Other issues introduced by frameworks and overviews for mHealth scale up. Privacy and security [4] can be important issues for risk management. Challenges differ when scaling across countries versus within a country, of course. [10] Scale up is clearly a multidimensional effort that can require a range of skills or partners. It is hoped that a broader understanding of these issues can enable collaboration for systems supporting impact on a national scale.

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Works Cited

[1] “Scaling Up Health Services: Challenges and Choices,” WHO Technical Brief, p. 19, 12 June 2008.

[2] M. Noel, “cStock: A sustainable approach to using mHealth to support the community health supply chain,” in mHealth Working Group presentation, Arlington, 2013.

[3] K. S. Mate, G. Ngubane and P. M. Barker, “A quality improvement model for the rapid scale-up of a program to prevent mother-to-child HIV transmission in South Africa,” Internationa Journal for Quality in Health Care, vol. 25, no. 4, pp. 373-80, 2013.

[4] S. H. D. E. Leon N, “Applying a framework for assessing the health system challenges to scaling up mHealth in South Africa,” BMC Medical Informatics and Decision Making, vol. 12, no. 123, 2012.

[5] W. Gerber, “The Use of Information and Communication Technology in Family Planning, Reproductive Health, and Other Health Programs: A Review of Trends and Evidence,” Management Sciences for Health, Arlington, 2011.

[6] R. Simmons, P. Fajans and L. Ghiron, “Beginning with the end in mind: Planning pilot projects and other programmatic research for successful scaling up,” WHO, Geneva, 2011.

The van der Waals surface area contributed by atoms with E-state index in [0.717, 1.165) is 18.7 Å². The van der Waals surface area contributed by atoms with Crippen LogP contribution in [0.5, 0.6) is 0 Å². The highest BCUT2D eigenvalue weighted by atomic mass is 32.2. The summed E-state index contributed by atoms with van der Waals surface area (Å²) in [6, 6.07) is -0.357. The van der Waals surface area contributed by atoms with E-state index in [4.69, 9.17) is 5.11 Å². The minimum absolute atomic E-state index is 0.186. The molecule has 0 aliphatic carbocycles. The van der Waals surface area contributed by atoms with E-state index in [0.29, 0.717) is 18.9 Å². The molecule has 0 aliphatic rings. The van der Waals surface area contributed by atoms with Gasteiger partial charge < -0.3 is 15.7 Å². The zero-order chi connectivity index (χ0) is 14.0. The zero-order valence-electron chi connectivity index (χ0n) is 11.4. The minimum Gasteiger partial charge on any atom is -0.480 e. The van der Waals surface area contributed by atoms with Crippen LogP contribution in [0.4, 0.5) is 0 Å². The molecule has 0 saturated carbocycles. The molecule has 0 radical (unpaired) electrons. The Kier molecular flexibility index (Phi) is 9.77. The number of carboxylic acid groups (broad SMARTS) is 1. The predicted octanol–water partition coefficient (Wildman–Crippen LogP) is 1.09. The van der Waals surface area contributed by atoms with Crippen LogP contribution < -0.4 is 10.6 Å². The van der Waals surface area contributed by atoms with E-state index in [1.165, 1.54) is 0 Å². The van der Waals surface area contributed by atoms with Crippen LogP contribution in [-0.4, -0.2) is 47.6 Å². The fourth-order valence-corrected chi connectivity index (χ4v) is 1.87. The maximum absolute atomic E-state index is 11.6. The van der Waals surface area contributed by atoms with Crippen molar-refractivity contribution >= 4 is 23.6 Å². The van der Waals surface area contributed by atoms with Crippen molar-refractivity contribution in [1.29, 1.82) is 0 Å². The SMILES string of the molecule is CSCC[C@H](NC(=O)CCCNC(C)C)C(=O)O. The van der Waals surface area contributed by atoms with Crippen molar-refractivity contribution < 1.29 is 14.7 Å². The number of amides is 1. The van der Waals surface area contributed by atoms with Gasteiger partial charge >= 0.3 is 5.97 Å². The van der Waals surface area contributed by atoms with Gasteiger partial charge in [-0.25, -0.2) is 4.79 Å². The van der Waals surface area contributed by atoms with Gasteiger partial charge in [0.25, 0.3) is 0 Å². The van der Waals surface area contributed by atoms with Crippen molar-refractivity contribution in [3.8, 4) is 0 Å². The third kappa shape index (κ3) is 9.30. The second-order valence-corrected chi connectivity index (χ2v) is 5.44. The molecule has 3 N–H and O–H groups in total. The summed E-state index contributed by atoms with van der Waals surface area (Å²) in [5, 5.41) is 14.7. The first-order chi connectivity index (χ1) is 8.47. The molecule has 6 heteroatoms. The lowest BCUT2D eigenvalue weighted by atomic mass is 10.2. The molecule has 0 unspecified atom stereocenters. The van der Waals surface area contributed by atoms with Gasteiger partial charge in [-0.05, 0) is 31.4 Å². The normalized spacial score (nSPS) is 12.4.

[7] S. Hughes, “Community Multimedia Centre Scale-Up – Opportunities and Challenges,” UNESCO, Paris, 2004.

[8] M. Schaefer, “Programme Mwana,” mHealth Working Group presentation, Arlington, 2013.

[9] M. Schaefer, “Designing mHealth Programs with Scale in Mind,” Stanford Social Innovation Review, vol. February 20, 2013.

[10] J. Lemaire, “Developing mHealth Partnerships for Scale,” Advanced Development for Africa, Geneva, 2013.

[11] C. Gericke, C. Kurowski, K. Ranson and A. Mills, “Intervention complexity — a conceptual framework to inform priority-setting in health,” Bulletin of the World Health Organization, vol. 83, no. 4, April 2005.

[12] R. Luk and E. Bancroft, “ICTs for Supply Chain Management in Low-Resource Settings,” Village Reach, Dimagi, Boston, Seattle, 2013.

[13] L. Mangham and K. Hanson, “Scaling up in international health: what are the key issues?,” Health Policy and Planning, vol. 25, no. 2, pp. 85-96, 2009.

[14] T. Sanner, L. Roland and K. Bras, “From pilot to scale: Towards an mHealth typology for low-resource contexts,” Health Policy and Technology.

[15] P. Fajans, L. Ghiron, R. Kohl and R. Simmons, “20 Questions for Developing a Scaling Up Case Study,” Expandnet, 2007.

[16] P. Uvin, D. Brown and P. Jain, “Scaling Up NGO Programs in India: Strategies and Debates,” Institute for Development Research, Boston, 2000.

[17] E. Futrell and M. Puleio, “The mHealth Planning Guide: Key Considerations for Integrating Mobile Technology into Health Programs,” K4Health, Baltimore, 2013.